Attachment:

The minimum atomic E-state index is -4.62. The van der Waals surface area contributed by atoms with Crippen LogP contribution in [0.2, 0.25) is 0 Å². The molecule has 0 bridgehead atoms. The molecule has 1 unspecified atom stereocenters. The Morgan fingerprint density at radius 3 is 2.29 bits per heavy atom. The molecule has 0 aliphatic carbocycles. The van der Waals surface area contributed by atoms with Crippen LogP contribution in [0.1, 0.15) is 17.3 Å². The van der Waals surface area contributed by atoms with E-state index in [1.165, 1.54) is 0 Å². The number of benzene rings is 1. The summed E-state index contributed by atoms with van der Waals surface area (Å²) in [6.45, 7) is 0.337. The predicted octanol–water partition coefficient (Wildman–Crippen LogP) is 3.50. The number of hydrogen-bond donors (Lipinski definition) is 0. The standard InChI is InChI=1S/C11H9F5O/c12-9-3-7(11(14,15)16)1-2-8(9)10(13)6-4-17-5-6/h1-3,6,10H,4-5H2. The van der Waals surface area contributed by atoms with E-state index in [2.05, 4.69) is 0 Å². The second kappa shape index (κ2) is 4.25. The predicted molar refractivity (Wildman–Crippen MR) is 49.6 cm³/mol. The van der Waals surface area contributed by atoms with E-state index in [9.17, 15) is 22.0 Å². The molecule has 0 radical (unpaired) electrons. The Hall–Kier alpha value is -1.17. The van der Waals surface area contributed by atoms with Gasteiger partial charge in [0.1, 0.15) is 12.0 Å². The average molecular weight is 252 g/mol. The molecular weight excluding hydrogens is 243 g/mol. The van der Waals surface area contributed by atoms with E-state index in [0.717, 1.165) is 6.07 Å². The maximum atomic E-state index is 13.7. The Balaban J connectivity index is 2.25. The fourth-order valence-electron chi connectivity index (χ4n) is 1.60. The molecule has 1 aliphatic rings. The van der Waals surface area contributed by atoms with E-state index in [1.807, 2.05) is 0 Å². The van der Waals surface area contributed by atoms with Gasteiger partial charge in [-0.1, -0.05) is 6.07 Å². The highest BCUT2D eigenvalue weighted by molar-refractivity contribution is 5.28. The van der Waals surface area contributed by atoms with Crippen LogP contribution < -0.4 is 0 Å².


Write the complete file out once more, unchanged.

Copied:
The minimum atomic E-state index is -4.62. The van der Waals surface area contributed by atoms with Crippen LogP contribution in [0.2, 0.25) is 0 Å². The molecule has 0 bridgehead atoms. The molecule has 1 unspecified atom stereocenters. The Morgan fingerprint density at radius 3 is 2.29 bits per heavy atom. The molecule has 0 aliphatic carbocycles. The van der Waals surface area contributed by atoms with Crippen LogP contribution in [0.1, 0.15) is 17.3 Å². The van der Waals surface area contributed by atoms with E-state index in [1.165, 1.54) is 0 Å². The number of benzene rings is 1. The summed E-state index contributed by atoms with van der Waals surface area (Å²) in [6.45, 7) is 0.337. The predicted octanol–water partition coefficient (Wildman–Crippen LogP) is 3.50. The number of hydrogen-bond donors (Lipinski definition) is 0. The standard InChI is InChI=1S/C11H9F5O/c12-9-3-7(11(14,15)16)1-2-8(9)10(13)6-4-17-5-6/h1-3,6,10H,4-5H2. The van der Waals surface area contributed by atoms with E-state index in [2.05, 4.69) is 0 Å². The second kappa shape index (κ2) is 4.25. The predicted molar refractivity (Wildman–Crippen MR) is 49.6 cm³/mol. The van der Waals surface area contributed by atoms with E-state index in [9.17, 15) is 22.0 Å². The molecule has 0 radical (unpaired) electrons. The Hall–Kier alpha value is -1.17. The van der Waals surface area contributed by atoms with Gasteiger partial charge in [0.1, 0.15) is 12.0 Å². The average molecular weight is 252 g/mol. The molecular weight excluding hydrogens is 243 g/mol. The van der Waals surface area contributed by atoms with E-state index in [0.717, 1.165) is 6.07 Å². The maximum atomic E-state index is 13.7. The Balaban J connectivity index is 2.25. The fourth-order valence-electron chi connectivity index (χ4n) is 1.60. The molecule has 1 aliphatic rings. The van der Waals surface area contributed by atoms with E-state index in [1.807, 2.05) is 0 Å². The van der Waals surface area contributed by atoms with Gasteiger partial charge in [-0.1, -0.05) is 6.07 Å². The highest BCUT2D eigenvalue weighted by molar-refractivity contribution is 5.28. The van der Waals surface area contributed by atoms with Crippen LogP contribution < -0.4 is 0 Å².